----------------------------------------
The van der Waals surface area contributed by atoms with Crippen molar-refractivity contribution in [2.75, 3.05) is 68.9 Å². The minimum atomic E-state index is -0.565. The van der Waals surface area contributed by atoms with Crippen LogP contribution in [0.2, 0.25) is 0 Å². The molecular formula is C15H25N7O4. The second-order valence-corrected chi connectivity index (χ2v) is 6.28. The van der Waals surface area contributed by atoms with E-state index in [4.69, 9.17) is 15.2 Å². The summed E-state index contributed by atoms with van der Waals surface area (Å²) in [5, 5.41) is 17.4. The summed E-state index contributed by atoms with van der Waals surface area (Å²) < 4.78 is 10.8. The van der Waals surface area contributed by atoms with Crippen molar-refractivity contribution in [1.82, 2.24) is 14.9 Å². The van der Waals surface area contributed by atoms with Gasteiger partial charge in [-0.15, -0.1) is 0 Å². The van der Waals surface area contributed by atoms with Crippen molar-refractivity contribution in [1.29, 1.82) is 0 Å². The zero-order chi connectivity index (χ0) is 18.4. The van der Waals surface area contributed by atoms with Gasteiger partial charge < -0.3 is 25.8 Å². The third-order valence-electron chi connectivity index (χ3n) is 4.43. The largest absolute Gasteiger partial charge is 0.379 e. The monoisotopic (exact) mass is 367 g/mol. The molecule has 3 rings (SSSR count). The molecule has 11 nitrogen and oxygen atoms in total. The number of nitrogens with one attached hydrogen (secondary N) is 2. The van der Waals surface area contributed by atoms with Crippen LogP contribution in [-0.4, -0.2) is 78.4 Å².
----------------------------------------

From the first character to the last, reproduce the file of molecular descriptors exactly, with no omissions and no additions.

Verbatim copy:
The van der Waals surface area contributed by atoms with Crippen molar-refractivity contribution in [2.75, 3.05) is 68.9 Å². The minimum atomic E-state index is -0.565. The van der Waals surface area contributed by atoms with Crippen LogP contribution in [0.2, 0.25) is 0 Å². The molecular formula is C15H25N7O4. The second-order valence-corrected chi connectivity index (χ2v) is 6.28. The van der Waals surface area contributed by atoms with E-state index in [4.69, 9.17) is 15.2 Å². The summed E-state index contributed by atoms with van der Waals surface area (Å²) in [5, 5.41) is 17.4. The summed E-state index contributed by atoms with van der Waals surface area (Å²) < 4.78 is 10.8. The van der Waals surface area contributed by atoms with Crippen molar-refractivity contribution in [1.82, 2.24) is 14.9 Å². The van der Waals surface area contributed by atoms with Gasteiger partial charge in [-0.15, -0.1) is 0 Å². The van der Waals surface area contributed by atoms with Crippen molar-refractivity contribution in [1.29, 1.82) is 0 Å². The zero-order chi connectivity index (χ0) is 18.4. The van der Waals surface area contributed by atoms with Gasteiger partial charge < -0.3 is 25.8 Å². The third-order valence-electron chi connectivity index (χ3n) is 4.43. The largest absolute Gasteiger partial charge is 0.379 e. The monoisotopic (exact) mass is 367 g/mol. The molecule has 3 rings (SSSR count). The molecule has 11 nitrogen and oxygen atoms in total. The number of nitrogens with one attached hydrogen (secondary N) is 2. The van der Waals surface area contributed by atoms with Crippen LogP contribution in [-0.4, -0.2) is 78.4 Å².